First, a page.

Saskatchewan economy tops provincial rankings, says RBC



    Impact of recession more muted than elsewhere

    TORONTO, June 15 /CNW/ - While Saskatchewan remains the provincial growth
leader in Canada, the U.S. and global recessions are nonetheless taking a toll
on performance, according to the latest provincial forecast released today by
RBC.
    "Saskatchewan has been ahead of the pack in terms of economic growth
since last year, but the province will show a significant slowdown as the
global storm takes the steam out of mineral production and the labour market,"
said Craig Wright, senior vice-president and chief economist, RBC. "We
anticipate that Saskatchewan's overall GDP growth will moderate to 0.7 per
cent this year, still a notably better showing than elsewhere in the country."
    According to the report, there is weakened demand for various raw
materials, with potash production plunging 53 per cent in the first quarter of
this year, relative to the same period in 2008. In addition, the unemployment
rate rose from its recent low of 3.8 per cent in November 2008 to 4.9 per cent
in May 2009, despite ongoing job gains on a year-over-year basis. Saskatchewan
continues to benefit from positive net inter-provincial migration, which
reflects Saskatchewan's relatively bright economic prospects.
    While solid non-residential construction activity will be supplemented by
the infrastructure spending ramp-up recently announced by the provincial
government, performance of the overall construction sector is expected to be
tempered by the projected cooling of residential activity. RBC forecasts that
housing starts in Saskatchewan will be more than halved this year - dropping
to 3,300 in 2009 from 6,800 in 2008 - before modestly reviving to 3,700 units
next year, as the general economic environment improves.
    With the U.S. economy anticipated to initiate a recovery by the latter
half of this year and be sustained in 2010, demand for key Saskatchewan export
products - including potash, grains, uranium and oil - should improve next
year.
    "We forecast a boost in income and continued strong business investment,
both of which will contribute to further strengthening Saskatchewan's growth,
albeit modestly, to 2.8 per cent in 2010," added Wright.
    The main theme of the RBC Provincial Outlook is that tremendous weakness
late last year and early this year has prompted a downward revision to real
GDP growth forecasts across the board for 2009. Recent developments lend
support to RBC's view that a general recovery will be established by the
second half of 2009 and sustained in 2010. In 2009, expectations are that the
economies of only three provinces - Saskatchewan, Manitoba and Nova Scotia -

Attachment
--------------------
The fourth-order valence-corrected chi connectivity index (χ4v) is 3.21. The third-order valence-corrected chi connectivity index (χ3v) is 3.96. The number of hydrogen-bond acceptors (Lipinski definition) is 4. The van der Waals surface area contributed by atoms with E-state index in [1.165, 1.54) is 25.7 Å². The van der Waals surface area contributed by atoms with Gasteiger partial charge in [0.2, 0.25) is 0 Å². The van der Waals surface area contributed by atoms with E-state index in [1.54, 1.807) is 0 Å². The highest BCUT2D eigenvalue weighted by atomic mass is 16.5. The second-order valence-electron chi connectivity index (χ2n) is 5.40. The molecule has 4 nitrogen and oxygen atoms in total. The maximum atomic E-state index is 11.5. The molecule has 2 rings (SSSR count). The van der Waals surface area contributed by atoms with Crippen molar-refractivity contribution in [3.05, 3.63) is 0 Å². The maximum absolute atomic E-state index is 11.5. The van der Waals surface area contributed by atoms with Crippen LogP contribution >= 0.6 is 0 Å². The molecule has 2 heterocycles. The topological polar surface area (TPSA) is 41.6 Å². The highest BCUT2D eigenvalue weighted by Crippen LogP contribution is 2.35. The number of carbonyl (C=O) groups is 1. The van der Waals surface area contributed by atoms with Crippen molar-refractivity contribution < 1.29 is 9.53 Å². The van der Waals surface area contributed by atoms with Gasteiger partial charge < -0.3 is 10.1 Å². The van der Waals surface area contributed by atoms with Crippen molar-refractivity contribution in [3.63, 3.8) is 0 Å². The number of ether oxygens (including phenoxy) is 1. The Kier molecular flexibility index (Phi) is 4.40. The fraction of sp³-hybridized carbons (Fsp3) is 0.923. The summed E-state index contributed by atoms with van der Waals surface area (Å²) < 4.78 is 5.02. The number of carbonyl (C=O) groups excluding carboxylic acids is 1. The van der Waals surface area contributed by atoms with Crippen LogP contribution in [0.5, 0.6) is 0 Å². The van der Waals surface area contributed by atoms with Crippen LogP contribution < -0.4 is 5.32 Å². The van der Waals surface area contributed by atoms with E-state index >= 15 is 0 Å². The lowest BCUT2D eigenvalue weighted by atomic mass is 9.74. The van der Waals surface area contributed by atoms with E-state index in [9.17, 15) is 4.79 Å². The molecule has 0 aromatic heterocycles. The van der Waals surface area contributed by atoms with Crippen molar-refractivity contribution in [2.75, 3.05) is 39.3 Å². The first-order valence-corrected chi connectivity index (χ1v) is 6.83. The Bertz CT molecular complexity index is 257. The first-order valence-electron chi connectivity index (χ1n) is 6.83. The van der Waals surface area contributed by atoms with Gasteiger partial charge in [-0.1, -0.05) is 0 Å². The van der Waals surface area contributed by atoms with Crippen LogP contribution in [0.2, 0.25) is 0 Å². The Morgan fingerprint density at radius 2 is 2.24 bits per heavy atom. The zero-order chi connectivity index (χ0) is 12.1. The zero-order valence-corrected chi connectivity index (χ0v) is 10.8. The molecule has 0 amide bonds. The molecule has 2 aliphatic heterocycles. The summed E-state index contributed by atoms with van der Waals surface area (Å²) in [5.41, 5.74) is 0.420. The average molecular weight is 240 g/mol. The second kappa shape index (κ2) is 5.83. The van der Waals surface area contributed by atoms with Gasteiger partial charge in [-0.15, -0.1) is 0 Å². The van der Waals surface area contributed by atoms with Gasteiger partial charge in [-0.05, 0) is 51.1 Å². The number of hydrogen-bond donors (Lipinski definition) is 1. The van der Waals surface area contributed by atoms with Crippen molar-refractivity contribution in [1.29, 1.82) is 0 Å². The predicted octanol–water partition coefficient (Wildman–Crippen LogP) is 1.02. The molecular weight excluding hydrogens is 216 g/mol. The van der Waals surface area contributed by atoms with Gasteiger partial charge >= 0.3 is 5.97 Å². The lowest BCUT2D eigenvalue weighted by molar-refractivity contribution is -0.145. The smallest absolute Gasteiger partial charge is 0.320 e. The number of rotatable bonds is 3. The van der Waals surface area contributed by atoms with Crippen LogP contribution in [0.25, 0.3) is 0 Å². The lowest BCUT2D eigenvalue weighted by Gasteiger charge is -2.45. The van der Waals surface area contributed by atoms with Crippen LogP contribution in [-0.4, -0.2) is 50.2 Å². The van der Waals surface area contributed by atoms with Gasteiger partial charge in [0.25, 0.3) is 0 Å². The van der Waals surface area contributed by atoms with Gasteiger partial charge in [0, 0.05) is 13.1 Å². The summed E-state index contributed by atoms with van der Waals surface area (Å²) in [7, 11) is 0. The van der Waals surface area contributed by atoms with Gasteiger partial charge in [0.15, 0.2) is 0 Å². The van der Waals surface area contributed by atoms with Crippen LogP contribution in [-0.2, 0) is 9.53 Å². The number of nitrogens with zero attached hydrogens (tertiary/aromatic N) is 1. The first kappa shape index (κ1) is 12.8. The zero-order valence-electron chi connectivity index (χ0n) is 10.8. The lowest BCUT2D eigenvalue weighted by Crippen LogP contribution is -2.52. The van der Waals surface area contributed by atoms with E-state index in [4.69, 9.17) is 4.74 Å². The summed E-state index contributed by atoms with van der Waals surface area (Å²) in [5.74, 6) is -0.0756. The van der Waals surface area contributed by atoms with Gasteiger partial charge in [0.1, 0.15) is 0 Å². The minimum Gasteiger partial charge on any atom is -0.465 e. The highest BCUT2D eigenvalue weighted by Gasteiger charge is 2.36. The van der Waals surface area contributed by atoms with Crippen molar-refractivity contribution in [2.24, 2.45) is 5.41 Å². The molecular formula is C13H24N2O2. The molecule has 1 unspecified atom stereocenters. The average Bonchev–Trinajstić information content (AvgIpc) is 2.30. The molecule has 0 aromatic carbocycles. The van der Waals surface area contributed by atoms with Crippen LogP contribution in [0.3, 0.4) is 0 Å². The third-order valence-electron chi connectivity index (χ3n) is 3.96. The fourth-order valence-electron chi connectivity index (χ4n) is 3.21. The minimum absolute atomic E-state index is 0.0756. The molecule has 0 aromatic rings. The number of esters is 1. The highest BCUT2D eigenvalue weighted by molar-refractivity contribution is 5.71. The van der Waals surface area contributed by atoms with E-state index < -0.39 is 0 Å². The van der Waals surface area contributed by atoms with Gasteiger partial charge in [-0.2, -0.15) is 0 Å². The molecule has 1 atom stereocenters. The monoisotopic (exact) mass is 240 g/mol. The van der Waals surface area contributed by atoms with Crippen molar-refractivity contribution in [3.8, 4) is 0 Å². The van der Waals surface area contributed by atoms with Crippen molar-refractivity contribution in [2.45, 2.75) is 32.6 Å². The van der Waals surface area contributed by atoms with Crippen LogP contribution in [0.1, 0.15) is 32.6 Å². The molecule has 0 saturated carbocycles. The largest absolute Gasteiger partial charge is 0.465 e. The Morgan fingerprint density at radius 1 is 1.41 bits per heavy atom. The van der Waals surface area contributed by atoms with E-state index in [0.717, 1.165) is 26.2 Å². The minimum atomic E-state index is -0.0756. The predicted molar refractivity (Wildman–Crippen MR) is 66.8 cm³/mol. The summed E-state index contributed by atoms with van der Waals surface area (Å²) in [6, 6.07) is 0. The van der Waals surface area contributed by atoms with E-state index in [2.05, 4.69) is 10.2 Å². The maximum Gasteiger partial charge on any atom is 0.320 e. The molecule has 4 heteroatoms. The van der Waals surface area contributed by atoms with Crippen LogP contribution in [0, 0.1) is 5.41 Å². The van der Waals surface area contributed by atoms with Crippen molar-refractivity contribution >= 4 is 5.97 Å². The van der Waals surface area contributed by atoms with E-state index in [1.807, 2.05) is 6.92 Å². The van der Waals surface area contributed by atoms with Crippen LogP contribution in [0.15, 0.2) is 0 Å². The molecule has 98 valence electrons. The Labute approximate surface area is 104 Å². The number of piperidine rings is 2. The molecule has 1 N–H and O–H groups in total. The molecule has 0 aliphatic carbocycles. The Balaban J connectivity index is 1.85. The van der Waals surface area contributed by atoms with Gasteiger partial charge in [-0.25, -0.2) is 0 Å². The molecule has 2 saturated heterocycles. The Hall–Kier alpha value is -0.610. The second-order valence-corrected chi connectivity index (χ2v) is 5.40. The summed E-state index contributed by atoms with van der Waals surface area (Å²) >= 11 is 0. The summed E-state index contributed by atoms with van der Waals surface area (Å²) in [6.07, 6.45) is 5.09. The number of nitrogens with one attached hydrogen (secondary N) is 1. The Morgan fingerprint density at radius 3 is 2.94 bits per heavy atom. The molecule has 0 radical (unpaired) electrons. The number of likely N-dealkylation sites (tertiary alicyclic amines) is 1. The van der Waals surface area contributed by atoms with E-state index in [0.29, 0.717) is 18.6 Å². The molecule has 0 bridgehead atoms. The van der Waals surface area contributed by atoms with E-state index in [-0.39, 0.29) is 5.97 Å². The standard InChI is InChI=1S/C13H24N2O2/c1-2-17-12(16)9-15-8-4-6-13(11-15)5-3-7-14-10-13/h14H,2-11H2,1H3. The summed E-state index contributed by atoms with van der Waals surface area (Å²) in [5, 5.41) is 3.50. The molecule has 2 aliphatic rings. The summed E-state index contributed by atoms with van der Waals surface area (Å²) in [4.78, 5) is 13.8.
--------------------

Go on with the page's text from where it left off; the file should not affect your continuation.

will grow, while all other provincial economies will contract. Ontario (deep
troubles in the auto sector) and Newfoundland and Labrador (sharp drop in
mineral and oil production) are taking the biggest hits, with Alberta
(cutbacks in business and residential investment) being the other province
showing above-average decline in activity. However, RBC continues to project
that growth will return to all provinces next year.
    The RBC Economics Provincial Outlook assesses the provinces according to
economic growth, employment growth, unemployment rates, retail sales and
housing starts.
    According to the report (available online as of 8 a.m. EDT today, at
www.rbc.com/economics/market/pdf/provfcst.pdf), provincial forecast details
are as follows:

    
                      Real GDP         Housing starts         Retail sales

                   Y/Y % Change          Thousands            Y/Y % Change
                08     09     10      08     09     10      08     09     10
                --     --     --      --     --     --      --     --     --

    N.& L.    -0.1   -3.5    3.0     3.2    3.2    3.0     7.6    0.1    4.8

    P.E.I      0.9   -1.8    2.0     0.7    0.5    0.7     5.6   -1.3    4.1

    N.S.       2.0    0.2    2.5     4.3    3.2    3.5     4.2   -2.8    4.5

    N.B.       0.0   -0.5    2.7     4.2    3.5    3.5     5.9   -2.2    4.1

    QUE.       1.0   -1.6    2.3    47.9   38.9   37.0     5.1   -1.5    4.5

    ONT.      -0.4   -3.4    2.2    75.6   52.7   65.0     3.5   -3.0    4.2

    MAN.       2.4    0.5    2.8     5.6    3.9    5.3     7.2   -2.6    5.4

    SASK.      4.4    0.7    2.8     6.8    3.3    3.7    10.6   -1.9    5.8

    ALTA.     -0.2   -2.5    2.9    29.0   16.7   28.0    -0.1   -7.8    5.7

    B.C.      -0.3   -1.9    2.9    34.3   14.7   23.0     0.3   -6.5    5.9

    CANADA     0.4   -2.4    2.5     211    141    173     3.4   -3.7    4.8


                    Employment        Unemployment rate

                   Y/Y % Change               %
                08     09     10      08     09     10
                --     --     --      --     --     --

    N.& L.     1.5   -2.6    1.1    13.2   14.7   14.8

    P.E.I      1.3   -2.3    1.0    10.7   12.5   12.6

    N.S.       1.2   -0.4    1.0     7.7    9.3    9.6

    N.B.       0.9   -0.5    0.6     8.6    9.5   10.3

    QUE.       0.8   -1.0    1.1     7.2    8.8    9.4

    ONT.       1.4   -2.6    1.0     6.5    9.3    9.9

    MAN.       1.7   -0.1    1.3     4.1    5.1    5.6

    SASK.      2.2    1.5    1.2     4.1    5.2    5.7

    ALTA.      2.7   -1.0    1.4     3.6    6.4    6.7

    B.C.       2.1   -2.5    2.1     4.6    7.8    7.8

    CANADA     1.5   -1.7    1.3     6.1    8.5    9.0
    





For further information:

For further information: Craig Wright, RBC Economics, (416) 974-7457;
Paul Ferley, RBC Economics, (416) 974-7231; Stephanie Lu, RBC Media Relations,
(416) 974-5506


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